Concert Season’s End Holds Great Promise
The 2003-2004 Season for musical performances is nearly over. And while we literally stuff ourselves with delectable tidbits of symphonies and soloists, hating to let go, we are also tantalized by what is still to come, as the particulars of our fall future is revealed in previews and advance releases. There is no concert where we are not reminded that a full house only pays for half the operating cost of any organization, Toronto Symphony or Via Salzburg, Music Toronto, Canadian Opera Company or other venue. Board members turn into persuasive taskmasters, boasting their willingness to match whatever we are willing to donate that very evening out of their very personal pockets, inviting us to be bold and stress their bank accounts.
Actually, I think that these people should have their personas lifted into celebrity status, since we have so much to thank them for. Just think, being a board member means having to have the means to pay the bills for what delights us.
If we really think about it when we buy our tickets, perhaps we will no longer bicker, quietly of course, about the price of a concert ticket, and happily fork over the week’s or month’s savings. Let’s face it, for many of us it still means a sacrifice to pay the current prices.
But once we are addicted and have tasted of the sweet and intoxicating power of the music we cannot stop. Who can resist a piano soloist like Jon Kimura Parker, who passionately works the ivory as though he is invigorated by the gods themselves? He is not simply a technician, one who knows how to use the instrument to near perfection. No, he dares to be involved, is engaged in the story he is telling, the emotions he is describing; he communicates these feelings, lets us know that he understands and is willing to share in the experience, rather than just perform and be admired for his skills. His rendition of Rachmaninoff’s "Rhapsody on a Theme of Paganini", op.43 had him off the seat more than once.
On this evening of Russian music under the baton of Hugh Wolff the Toronto Symphony Orchestra played most difficult selections. Prior to the Rachmaninoff we heard Alfred Schnittkes 20th century lament of Russian life in his Concerto Grosso No.1. This truly was an unusual experience and not easy to understand for a novice, but served to make a society more real that had to live under the restraints of a communistic regime. Often compared to Shostakovich Schnittke’s work is monumental and detailed, painfully emotional in its exactness of communication.
If that was not enough the audience was then presented with Tchaikovsky’s Symphony no. 2 in C Minor, Op. 17, called "Little Russian".
That evening the applause was long and hard and proved once again that the local Russian culture is an enrichment to our community, because I severely doubt that we would have that much Russian music being performed in this city that often and that brilliantly.
On another evening Peter Oundjain performed and managed to invigorate the orchestra into new levels of energy. The sound was very rich throughout the evening. Tchaikovsky’s Violin Concerto in D Major with tall and handsome Nikolej Znaider from Denmark played with elegance and fervor and made it a most uplifting experience for the listeners.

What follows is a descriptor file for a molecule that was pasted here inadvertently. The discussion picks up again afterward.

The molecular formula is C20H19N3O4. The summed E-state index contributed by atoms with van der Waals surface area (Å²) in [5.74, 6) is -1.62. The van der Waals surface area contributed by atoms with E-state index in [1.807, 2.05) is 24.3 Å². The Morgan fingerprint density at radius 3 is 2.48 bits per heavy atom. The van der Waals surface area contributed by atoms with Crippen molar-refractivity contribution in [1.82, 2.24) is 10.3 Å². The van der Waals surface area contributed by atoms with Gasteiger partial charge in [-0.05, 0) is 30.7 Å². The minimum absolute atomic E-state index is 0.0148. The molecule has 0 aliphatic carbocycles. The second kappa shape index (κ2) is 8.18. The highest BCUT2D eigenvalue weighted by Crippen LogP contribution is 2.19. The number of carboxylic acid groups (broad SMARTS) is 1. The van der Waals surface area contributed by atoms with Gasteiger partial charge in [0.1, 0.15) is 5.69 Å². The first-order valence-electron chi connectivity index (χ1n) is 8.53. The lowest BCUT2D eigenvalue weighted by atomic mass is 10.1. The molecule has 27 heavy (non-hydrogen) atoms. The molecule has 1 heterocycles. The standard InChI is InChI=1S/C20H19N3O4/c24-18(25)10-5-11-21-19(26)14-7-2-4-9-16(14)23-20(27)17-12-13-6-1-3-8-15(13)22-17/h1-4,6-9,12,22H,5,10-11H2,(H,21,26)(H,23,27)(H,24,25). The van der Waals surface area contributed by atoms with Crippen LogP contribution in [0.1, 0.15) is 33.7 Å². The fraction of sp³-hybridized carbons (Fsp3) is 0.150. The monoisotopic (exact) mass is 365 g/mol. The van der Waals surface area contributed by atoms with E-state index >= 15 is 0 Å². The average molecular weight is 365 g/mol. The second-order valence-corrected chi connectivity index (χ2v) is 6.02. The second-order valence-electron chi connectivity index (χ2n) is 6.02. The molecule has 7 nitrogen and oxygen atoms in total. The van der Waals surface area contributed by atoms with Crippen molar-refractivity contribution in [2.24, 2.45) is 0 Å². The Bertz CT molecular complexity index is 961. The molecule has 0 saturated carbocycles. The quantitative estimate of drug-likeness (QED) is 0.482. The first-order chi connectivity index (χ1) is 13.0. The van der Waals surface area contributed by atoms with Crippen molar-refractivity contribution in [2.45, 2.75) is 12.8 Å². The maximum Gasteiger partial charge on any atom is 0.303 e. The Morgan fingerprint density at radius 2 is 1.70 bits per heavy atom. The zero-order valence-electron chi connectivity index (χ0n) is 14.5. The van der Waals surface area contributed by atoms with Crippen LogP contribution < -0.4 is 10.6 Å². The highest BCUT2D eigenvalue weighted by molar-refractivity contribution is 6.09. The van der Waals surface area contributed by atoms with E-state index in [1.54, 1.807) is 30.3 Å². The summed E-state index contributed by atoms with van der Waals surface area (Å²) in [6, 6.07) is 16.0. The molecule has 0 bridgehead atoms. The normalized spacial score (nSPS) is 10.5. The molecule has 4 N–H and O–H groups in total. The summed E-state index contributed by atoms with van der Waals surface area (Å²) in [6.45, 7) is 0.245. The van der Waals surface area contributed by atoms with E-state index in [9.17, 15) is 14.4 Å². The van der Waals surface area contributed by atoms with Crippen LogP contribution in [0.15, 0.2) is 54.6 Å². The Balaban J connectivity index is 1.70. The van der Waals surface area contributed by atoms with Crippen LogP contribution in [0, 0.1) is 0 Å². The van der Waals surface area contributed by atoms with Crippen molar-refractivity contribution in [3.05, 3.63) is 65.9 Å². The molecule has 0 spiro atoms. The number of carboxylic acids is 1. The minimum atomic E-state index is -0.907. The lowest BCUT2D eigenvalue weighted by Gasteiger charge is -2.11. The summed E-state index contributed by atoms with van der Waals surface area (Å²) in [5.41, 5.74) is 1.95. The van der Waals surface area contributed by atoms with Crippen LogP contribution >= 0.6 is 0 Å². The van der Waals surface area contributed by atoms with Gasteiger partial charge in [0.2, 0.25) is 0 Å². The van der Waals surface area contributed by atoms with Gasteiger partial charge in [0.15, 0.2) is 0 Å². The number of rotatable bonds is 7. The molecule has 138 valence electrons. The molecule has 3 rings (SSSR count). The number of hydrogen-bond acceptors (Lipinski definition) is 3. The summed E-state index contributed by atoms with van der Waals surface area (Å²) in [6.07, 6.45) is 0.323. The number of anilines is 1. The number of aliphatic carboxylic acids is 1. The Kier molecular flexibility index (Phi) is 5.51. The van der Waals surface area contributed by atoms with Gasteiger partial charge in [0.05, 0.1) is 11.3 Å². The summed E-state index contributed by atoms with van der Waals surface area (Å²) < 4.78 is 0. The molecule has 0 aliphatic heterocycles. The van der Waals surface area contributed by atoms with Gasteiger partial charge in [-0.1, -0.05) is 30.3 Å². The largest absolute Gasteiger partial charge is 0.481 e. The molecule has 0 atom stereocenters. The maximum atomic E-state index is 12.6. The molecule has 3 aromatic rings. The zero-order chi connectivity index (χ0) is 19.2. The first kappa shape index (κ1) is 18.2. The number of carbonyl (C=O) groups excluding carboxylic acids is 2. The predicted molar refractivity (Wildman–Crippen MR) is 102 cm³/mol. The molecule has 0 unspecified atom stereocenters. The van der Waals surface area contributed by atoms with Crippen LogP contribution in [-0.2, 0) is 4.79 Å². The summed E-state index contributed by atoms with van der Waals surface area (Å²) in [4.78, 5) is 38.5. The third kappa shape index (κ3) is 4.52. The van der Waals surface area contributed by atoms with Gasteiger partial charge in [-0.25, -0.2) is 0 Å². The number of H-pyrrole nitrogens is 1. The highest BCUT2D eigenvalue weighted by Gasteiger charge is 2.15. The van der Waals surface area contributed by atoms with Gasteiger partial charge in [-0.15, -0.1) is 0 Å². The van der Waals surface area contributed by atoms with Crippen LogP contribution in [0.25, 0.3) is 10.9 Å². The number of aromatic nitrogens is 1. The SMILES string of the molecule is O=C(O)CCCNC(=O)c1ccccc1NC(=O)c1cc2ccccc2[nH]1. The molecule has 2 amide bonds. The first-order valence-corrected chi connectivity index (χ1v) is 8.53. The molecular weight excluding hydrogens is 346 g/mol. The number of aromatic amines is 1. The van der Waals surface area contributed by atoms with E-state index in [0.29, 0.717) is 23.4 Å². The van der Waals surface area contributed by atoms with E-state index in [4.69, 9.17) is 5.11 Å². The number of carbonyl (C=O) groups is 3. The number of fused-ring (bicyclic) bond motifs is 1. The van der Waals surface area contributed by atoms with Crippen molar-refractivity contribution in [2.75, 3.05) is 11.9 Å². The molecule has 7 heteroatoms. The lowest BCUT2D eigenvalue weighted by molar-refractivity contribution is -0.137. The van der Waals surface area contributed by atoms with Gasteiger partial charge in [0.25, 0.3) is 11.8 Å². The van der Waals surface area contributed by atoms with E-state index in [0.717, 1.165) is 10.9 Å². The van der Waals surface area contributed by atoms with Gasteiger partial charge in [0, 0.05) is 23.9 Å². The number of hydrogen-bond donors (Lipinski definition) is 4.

That is where the evening stopped on an emotional up. Afterwards Ralph Vaughan William fans were treated to Greensleeves, leading instantaneously into the Symphony no. 6 in E Minor. It was a performance in honor of D-Day and in remembrance of WW II, perhaps of all wars. All the elements of doom and dread and death were there and terribly believable. At the end one did not know weather to applaud or just simply cry.
Strong communication, for sure!
It was a quiet drive home. We did not feel much like
conversation and were instead reflecting on the evening. What will Toronto’s
new Music Director bring us, when he arrives here in the fall to officially
start his position? Check it out and go to
www.tso.ca and be amazed. Decide to participate. You will not regret it!
Getting there Via Salzburg
Music in Motion was the theme for the last concert by Mayumi Seiler and her string orchestra. Ludwig van Beethoven’s String Quartet no 14 in C-sharp minor was the evening’s opener and truly drained all the days anxieties out of an anticipating audience, which was packed with all sorts of business types this time.
This was followed by Franz Schubert’s Rondo in A major for violin and string orchestra. Mayumi Seiler was the soloist and her lively performance centre stage garnered her well-deserved ovations. The orchestra performed all night standing up, and we have come to appreciate the increase energy level of such a performance. Each one of the musicians is in fact a soloist in this orchestra because of it.
After an intermission a special treat was in store for us. As mostly Mayumi Seiler had a surprise planned that cannot be seen anywhere else easily. A work by Sandor Veress for dance was performed with a Draculian theme. Four Transylvanian Dances were accompanied by the orchestra and choreographed by D.A. Hoskins. Though this theme of folklore might not be everyone’s cup of tea, it certainly was performed with intensity and skill. The preoccupation of this society with the subject of Vampires is an unexplainable phenomenon and I am not going to venture into or volunteer to change that, but must admit that I can live without it. Nevertheless, the performance was extremely interesting to follow. It showed the unnatural effect such an unnatural act could have well.
In any event, it served to get us exited for the next season, which promises to be as exhilarating as the last one. Call 416-972-9193 or go to www.viasalzburg.com and get moving into next season!
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